In Irish mythology, Abarta (also Ábartach, possibly meaning "doer of deeds", was in some accounts one of the Tuatha Dé Danann and in others a Fomorian, and is associated with Fionn mac Cumhaill.

One tale of Abarta's trickery is where he offered himself as a servant to Fionn mac Cumhaill, shortly after Mac Cumhaill had succeeded his father as leader of the Fianna, a band of mighty Milesian warriors. In a gesture of goodwill, Abarta then gave them a wild grey horse, which fourteen Fianna had to mount onto its back before it would even move. After Abarta had mounted behind the Fianna on the horse, it galloped off taking the warriors to the Otherworld where the Tuatha Dé Danann had been driven underground by the Milesians.

The Fianna, led by Fionn mac Cumhaill's assistant Foltor, had to acquire a magical ship to hunt down Abarta's steed. Foltor, being the Fianna's best tracker, managed to navigate into the otherworld, where Abarta was made to release the imprisoned Fianna warriors, and to satisfy honour, had to hold on to the horse's tail and be dragged back to Ireland.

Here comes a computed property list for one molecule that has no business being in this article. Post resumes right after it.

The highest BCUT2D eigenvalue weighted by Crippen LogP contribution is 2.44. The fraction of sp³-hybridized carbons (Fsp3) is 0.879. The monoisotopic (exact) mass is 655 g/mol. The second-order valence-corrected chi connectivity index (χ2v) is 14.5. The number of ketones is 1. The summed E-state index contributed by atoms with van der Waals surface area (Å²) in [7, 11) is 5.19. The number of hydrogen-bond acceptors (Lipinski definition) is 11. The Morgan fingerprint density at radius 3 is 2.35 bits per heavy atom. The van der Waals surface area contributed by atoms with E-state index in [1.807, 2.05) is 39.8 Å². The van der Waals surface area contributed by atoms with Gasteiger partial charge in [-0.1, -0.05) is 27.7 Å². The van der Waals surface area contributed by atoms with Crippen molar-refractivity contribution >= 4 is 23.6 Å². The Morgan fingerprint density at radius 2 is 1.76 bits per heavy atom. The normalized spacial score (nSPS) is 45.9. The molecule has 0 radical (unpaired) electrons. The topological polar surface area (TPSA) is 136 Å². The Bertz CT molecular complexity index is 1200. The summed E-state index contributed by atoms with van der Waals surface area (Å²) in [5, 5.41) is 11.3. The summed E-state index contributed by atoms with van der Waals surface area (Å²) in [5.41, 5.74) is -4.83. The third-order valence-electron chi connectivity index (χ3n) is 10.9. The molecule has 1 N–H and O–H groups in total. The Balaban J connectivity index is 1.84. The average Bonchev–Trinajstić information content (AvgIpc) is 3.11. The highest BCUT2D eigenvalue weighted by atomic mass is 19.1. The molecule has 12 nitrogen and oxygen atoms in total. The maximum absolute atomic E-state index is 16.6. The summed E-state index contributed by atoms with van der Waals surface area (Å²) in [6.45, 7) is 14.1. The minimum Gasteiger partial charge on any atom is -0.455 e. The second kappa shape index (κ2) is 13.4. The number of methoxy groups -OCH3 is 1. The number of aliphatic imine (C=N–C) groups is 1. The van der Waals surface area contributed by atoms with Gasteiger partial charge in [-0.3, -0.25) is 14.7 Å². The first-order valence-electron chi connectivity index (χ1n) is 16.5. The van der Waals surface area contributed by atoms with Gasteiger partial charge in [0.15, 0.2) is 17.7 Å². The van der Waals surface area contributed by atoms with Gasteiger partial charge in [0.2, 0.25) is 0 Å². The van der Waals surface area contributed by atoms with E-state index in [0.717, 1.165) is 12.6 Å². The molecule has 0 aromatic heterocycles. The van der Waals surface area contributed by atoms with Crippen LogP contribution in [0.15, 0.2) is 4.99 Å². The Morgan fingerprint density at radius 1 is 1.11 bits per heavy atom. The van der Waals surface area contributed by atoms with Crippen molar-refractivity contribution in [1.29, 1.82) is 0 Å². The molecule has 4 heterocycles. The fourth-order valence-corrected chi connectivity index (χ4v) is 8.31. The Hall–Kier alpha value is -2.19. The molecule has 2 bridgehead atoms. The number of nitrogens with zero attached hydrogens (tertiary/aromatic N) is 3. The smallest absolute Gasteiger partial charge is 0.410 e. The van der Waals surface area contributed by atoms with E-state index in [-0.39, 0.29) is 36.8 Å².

Abarta was later rejected from being allowed to join the Fianna over this incident.

Abarta may have been associated with a servant of Apollo, who was said to have given him a golden arrow (i.e. a sunbeam) which could teleport him, cause him invisibility and give prophecies. In later, more purely Celtic myths, the golden arrow was changed to a magical horse. Some similarities can be noted between Abaris and Paris), who slew Achilles with an arrow and the help of Apollo (a solar deity). Abaris' murder of Diarmuid Ua Duibhne by stabbing his heel with a boar's poisonous bristles has parallels with Achilles' story.